Gary Schoeniger says in "The New Entrepreneurial Paradigm" that "a new breed of entrepreneur is emerging, adapting to a new global economy where the old rules no longer apply, where no one is in charge and no one is coming to the rescue.... To [whom] problems are opportunities", who thinks more like an "insurgent rather than an employee."

Ron Shevlin describes "Behavioral Conversations" rather than simply verbal ones. Behavioral in that consumers interact with our sites, and based on their behavior communicate information back to us. "These are just the one-to-one conversations that a single customer has with a firm. But customers care what other customers are doing [and not just saying]. Marketers must relate these one-to-one behavioral conversations to the larger community..... [and] develop a new marketing competency..."

Jamey Shiels compares today's online conversation to high school dances of not so long ago in "The Wallflower." Our opportunity is to not be a wallflower and instead to engage. "The world today is connected, engaged and interacting. Social media and new marketing are allowing individuals, corporations and brands to interact like never before.... [But] almost 85% of Internet users are either inactive or spectators in the social media space.... That presents an incredible opportunity for us to reach out to the 85% and build an audience, build brand awareness and brand loyalty.... It's time to dance."

In the realm of relationships, Kimberly Dawn Wells in "Untitled" details new approaches to breakups. Luckily, "while 11% of adults surveyed thought it was acceptable to break up via email, DIY IM divorces are still a thing of fantasy."

Nick Wright starts out "Creating Video Conversation" saying that "marketing is becoming less about finding a way to sell and more about communicating with your consumers." Although still a niche venue, "video is a language consumers can understand an displays an openness they will appreciate. The nature of constant consumer feedback keeps this conversation authentic. Motivate your consumers to use video to talk with you and you'll have your own media group working for you in no time."

Change is definitely afoot!

Previous slices from The Age of Conversation include:
+ The Age Of Conversation Redefines Conversation
+ Inspiration & Awareness In The Age Of Conversation
+ Power To The Customer In The Age Of Conversation
+ Listen! A Slice From The Age of Conversation
+ The Age of Conversation - A Slice on Connection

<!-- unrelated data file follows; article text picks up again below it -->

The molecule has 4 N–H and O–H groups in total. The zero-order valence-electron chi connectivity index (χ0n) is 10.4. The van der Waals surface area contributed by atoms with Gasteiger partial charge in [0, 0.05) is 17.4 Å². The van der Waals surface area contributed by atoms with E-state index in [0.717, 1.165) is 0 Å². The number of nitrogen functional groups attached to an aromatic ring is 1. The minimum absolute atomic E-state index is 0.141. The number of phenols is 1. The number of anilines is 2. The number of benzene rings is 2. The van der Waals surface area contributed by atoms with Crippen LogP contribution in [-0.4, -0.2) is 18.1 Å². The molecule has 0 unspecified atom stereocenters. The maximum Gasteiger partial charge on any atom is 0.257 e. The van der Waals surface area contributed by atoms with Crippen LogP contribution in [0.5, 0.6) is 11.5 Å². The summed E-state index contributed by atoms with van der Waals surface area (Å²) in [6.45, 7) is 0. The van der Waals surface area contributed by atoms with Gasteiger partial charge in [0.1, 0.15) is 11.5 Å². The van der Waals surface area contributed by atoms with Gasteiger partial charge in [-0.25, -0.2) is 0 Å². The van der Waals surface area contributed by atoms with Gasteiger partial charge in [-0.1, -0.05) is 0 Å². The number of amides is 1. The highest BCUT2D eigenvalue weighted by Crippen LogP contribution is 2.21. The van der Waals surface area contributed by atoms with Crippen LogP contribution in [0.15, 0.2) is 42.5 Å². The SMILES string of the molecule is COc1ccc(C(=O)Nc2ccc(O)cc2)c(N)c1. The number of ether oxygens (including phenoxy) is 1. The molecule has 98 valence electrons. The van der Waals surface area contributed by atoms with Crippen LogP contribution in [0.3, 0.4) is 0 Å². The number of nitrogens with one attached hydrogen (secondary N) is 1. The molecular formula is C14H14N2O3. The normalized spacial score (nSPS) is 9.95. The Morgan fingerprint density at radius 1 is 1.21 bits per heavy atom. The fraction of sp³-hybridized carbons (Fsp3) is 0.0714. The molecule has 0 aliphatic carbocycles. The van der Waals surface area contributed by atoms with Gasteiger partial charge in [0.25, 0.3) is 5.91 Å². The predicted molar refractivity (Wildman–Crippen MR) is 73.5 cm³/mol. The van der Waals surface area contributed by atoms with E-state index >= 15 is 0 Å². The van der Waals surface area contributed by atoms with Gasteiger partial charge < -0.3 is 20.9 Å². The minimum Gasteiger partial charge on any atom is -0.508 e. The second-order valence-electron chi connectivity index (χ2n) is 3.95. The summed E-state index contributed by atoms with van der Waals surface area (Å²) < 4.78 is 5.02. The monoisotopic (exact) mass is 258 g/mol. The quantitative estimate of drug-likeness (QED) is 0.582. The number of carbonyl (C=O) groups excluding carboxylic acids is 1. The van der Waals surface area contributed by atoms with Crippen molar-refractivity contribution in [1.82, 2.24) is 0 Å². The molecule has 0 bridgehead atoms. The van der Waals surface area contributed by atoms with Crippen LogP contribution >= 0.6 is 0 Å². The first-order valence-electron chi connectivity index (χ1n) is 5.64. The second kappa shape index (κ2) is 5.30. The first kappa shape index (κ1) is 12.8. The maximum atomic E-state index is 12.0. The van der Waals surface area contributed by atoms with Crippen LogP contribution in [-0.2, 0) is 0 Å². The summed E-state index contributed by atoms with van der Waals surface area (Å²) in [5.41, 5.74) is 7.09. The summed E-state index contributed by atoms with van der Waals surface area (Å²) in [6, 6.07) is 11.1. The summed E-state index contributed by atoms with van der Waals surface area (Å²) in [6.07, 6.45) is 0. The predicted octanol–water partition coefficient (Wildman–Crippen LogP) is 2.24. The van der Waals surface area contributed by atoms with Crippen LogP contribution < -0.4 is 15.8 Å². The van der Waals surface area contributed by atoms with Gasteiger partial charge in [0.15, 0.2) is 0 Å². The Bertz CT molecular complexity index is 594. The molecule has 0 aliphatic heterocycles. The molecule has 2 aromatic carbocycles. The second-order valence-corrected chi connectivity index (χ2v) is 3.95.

+ A Slice From The Age Of Conversation
+ The Age of Conversation - Now Available
+The Conversation Age - Enabled

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Anonymous said...

I agree with many of these comments. While the digital world allows us to communicate more easily than before, there is an inherent issue that people are not engaging in the more effective form of communication, which takes the traditional form of face-to-face and telephone. As people communicate more and more online, I think that the quality of those relationships won't be as high as they might be in an off-line context.

CB Whittemore said...

Jonathan, there definitely is a balance to strike. Online can allow for rich interaction, but becomes even more effective when combined with off-line interactions [and vice versa].

Blogging has been a big surprise in that it is primarily online. However, it is so intense a process that when I meet other bloggers in person, we're able to dive deeply into the relationship immediately - skipping the more superficial get-to-know-you stuff -because we've already spent time doing that online. It's powerful, intense and very productive.

Thanks for visiting and sharing your perspective.

Anonymous said...

C.B., thanks for linking to the podcast!

People can say what they will about emoticons being cheesy, but they go a long way toward solving the "tone of voice" problems inherent in written communication. I'm not saying we all need smileys on all our business correspondence, but once we've gotten to know someone -- especially if both people are experienced online communicators -- those little faces can make a conversation pretty "real."

And there's another reason online communication is so powerful. We say things in writing that we would never say face-to-face. For good or bad. So we get to know people far more quickly than we would ever get to know them over dinner.

CB Whittemore said...

David, you're welcome.

Great build mentioning emoticons to make online conversations more real!

I know we'll be talking live soon, and that conversation will be that much more interesting from my having read your AoC chapter, read your blog and heard your podcast.

Thank you! :)

WriTerGuy said...

When Jonathan says that the telephone is "traditional" communication, on a par with FTF itself, doesn't he undercut his own argument? Seems to me telephone, email, Second Life, etc. are all tech-mediated communications. The only difference is that the telephone has been around long enough to become ubiquitous. But these days many people choose email over the phone, and would bristle to hear their relationships termed lower quality.

CB Whittemore said...

WriterGuy, you make an interesting point. If a relationship were 100% email related, altho very rich, it could become even richer with the addition of the off-line medium. At least, that's what I've observed via blogger meetups where the FTF adds a greater dimension to the interaction.

Altho telephone has a technology aspect to it, it immediately transfers voice to the other party, making it the next closest interaction to FTF. That plus its ubiquity make it traditional given all of the other tools now available.

Thanks for adding to the discussion.